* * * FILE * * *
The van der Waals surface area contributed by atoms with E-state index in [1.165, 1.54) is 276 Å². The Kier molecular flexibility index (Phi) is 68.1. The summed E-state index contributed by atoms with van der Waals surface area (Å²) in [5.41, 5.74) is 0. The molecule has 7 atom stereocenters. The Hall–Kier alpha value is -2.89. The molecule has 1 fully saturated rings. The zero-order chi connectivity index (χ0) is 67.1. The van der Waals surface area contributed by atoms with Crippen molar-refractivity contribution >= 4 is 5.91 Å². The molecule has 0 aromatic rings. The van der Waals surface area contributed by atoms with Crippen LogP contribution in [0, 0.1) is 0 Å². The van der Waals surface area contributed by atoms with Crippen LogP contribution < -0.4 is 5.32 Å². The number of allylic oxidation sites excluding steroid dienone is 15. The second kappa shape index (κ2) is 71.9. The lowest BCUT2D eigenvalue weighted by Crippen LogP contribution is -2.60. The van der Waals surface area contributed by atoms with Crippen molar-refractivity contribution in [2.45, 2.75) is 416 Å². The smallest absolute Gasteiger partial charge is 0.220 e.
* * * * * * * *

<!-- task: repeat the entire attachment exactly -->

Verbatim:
The van der Waals surface area contributed by atoms with E-state index in [1.165, 1.54) is 276 Å². The Kier molecular flexibility index (Phi) is 68.1. The summed E-state index contributed by atoms with van der Waals surface area (Å²) in [5.41, 5.74) is 0. The molecule has 7 atom stereocenters. The Hall–Kier alpha value is -2.89. The molecule has 1 fully saturated rings. The zero-order chi connectivity index (χ0) is 67.1. The van der Waals surface area contributed by atoms with Crippen molar-refractivity contribution >= 4 is 5.91 Å². The molecule has 0 aromatic rings. The van der Waals surface area contributed by atoms with Crippen LogP contribution in [0, 0.1) is 0 Å². The van der Waals surface area contributed by atoms with Crippen LogP contribution < -0.4 is 5.32 Å². The number of allylic oxidation sites excluding steroid dienone is 15. The second kappa shape index (κ2) is 71.9. The lowest BCUT2D eigenvalue weighted by Crippen LogP contribution is -2.60. The van der Waals surface area contributed by atoms with Crippen molar-refractivity contribution in [2.45, 2.75) is 416 Å². The smallest absolute Gasteiger partial charge is 0.220 e.